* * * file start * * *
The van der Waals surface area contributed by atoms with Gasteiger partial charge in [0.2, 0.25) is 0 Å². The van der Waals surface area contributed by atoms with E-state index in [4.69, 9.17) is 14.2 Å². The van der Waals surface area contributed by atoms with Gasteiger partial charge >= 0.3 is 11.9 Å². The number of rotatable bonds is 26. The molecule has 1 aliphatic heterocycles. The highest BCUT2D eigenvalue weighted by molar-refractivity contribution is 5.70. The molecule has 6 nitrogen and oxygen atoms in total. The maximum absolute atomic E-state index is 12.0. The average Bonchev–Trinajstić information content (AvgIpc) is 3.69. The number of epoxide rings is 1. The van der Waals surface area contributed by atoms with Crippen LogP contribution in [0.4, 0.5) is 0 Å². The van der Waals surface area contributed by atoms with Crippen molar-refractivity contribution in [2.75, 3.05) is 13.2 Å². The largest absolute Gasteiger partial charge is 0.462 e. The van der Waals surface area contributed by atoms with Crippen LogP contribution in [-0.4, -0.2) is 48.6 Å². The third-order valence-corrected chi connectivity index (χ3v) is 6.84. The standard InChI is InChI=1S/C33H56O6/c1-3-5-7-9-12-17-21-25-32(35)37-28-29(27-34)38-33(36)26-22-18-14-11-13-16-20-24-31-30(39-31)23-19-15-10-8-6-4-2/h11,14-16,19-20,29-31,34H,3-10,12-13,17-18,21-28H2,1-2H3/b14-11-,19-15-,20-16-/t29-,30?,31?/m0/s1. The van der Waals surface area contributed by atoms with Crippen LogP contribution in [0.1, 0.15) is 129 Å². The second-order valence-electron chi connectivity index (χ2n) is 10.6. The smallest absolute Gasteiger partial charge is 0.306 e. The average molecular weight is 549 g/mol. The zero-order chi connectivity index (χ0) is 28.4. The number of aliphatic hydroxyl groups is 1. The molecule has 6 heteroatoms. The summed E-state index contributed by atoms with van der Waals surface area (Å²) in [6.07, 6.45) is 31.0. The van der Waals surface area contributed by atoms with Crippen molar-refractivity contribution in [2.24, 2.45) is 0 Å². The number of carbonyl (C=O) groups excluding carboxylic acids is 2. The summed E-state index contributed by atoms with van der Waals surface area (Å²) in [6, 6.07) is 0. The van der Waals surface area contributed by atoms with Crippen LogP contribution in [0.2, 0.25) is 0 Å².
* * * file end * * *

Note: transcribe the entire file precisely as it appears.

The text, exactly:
The van der Waals surface area contributed by atoms with Gasteiger partial charge in [0.2, 0.25) is 0 Å². The van der Waals surface area contributed by atoms with E-state index in [4.69, 9.17) is 14.2 Å². The van der Waals surface area contributed by atoms with Gasteiger partial charge >= 0.3 is 11.9 Å². The number of rotatable bonds is 26. The molecule has 1 aliphatic heterocycles. The highest BCUT2D eigenvalue weighted by molar-refractivity contribution is 5.70. The molecule has 6 nitrogen and oxygen atoms in total. The maximum absolute atomic E-state index is 12.0. The average Bonchev–Trinajstić information content (AvgIpc) is 3.69. The number of epoxide rings is 1. The van der Waals surface area contributed by atoms with Crippen LogP contribution in [0.4, 0.5) is 0 Å². The van der Waals surface area contributed by atoms with Crippen molar-refractivity contribution in [2.75, 3.05) is 13.2 Å². The largest absolute Gasteiger partial charge is 0.462 e. The van der Waals surface area contributed by atoms with Crippen LogP contribution in [-0.4, -0.2) is 48.6 Å². The third-order valence-corrected chi connectivity index (χ3v) is 6.84. The standard InChI is InChI=1S/C33H56O6/c1-3-5-7-9-12-17-21-25-32(35)37-28-29(27-34)38-33(36)26-22-18-14-11-13-16-20-24-31-30(39-31)23-19-15-10-8-6-4-2/h11,14-16,19-20,29-31,34H,3-10,12-13,17-18,21-28H2,1-2H3/b14-11-,19-15-,20-16-/t29-,30?,31?/m0/s1. The van der Waals surface area contributed by atoms with Crippen LogP contribution in [0.1, 0.15) is 129 Å². The second-order valence-electron chi connectivity index (χ2n) is 10.6. The smallest absolute Gasteiger partial charge is 0.306 e. The average molecular weight is 549 g/mol. The zero-order chi connectivity index (χ0) is 28.4. The number of aliphatic hydroxyl groups is 1. The molecule has 6 heteroatoms. The summed E-state index contributed by atoms with van der Waals surface area (Å²) in [6.07, 6.45) is 31.0. The van der Waals surface area contributed by atoms with Crippen molar-refractivity contribution in [2.24, 2.45) is 0 Å². The number of carbonyl (C=O) groups excluding carboxylic acids is 2. The summed E-state index contributed by atoms with van der Waals surface area (Å²) in [6, 6.07) is 0. The van der Waals surface area contributed by atoms with Crippen LogP contribution in [0.2, 0.25) is 0 Å².